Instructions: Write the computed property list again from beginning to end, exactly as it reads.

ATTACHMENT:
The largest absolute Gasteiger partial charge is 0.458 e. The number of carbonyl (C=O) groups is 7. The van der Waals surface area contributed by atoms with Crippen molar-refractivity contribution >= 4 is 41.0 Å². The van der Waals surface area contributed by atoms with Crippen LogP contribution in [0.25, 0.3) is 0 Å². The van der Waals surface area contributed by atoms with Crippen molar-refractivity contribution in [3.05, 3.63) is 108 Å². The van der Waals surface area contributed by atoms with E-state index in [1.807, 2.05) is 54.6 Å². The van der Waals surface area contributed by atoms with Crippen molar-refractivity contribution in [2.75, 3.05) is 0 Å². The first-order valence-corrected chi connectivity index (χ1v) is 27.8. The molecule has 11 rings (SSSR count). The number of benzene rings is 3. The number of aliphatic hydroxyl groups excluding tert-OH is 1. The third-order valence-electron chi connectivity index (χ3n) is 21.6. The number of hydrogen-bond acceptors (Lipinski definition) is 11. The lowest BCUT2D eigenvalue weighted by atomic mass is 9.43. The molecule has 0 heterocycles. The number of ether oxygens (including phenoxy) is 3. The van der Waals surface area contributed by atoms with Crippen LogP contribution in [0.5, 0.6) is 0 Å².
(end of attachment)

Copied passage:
The largest absolute Gasteiger partial charge is 0.458 e. The number of carbonyl (C=O) groups is 7. The van der Waals surface area contributed by atoms with Crippen molar-refractivity contribution >= 4 is 41.0 Å². The van der Waals surface area contributed by atoms with Crippen LogP contribution in [0.25, 0.3) is 0 Å². The van der Waals surface area contributed by atoms with Crippen molar-refractivity contribution in [3.05, 3.63) is 108 Å². The van der Waals surface area contributed by atoms with E-state index in [1.807, 2.05) is 54.6 Å². The van der Waals surface area contributed by atoms with Crippen molar-refractivity contribution in [2.75, 3.05) is 0 Å². The first-order valence-corrected chi connectivity index (χ1v) is 27.8. The molecule has 11 rings (SSSR count). The number of benzene rings is 3. The number of aliphatic hydroxyl groups excluding tert-OH is 1. The third-order valence-electron chi connectivity index (χ3n) is 21.6. The number of hydrogen-bond acceptors (Lipinski definition) is 11. The lowest BCUT2D eigenvalue weighted by atomic mass is 9.43. The molecule has 0 heterocycles. The number of ether oxygens (including phenoxy) is 3. The van der Waals surface area contributed by atoms with Crippen LogP contribution in [0.5, 0.6) is 0 Å².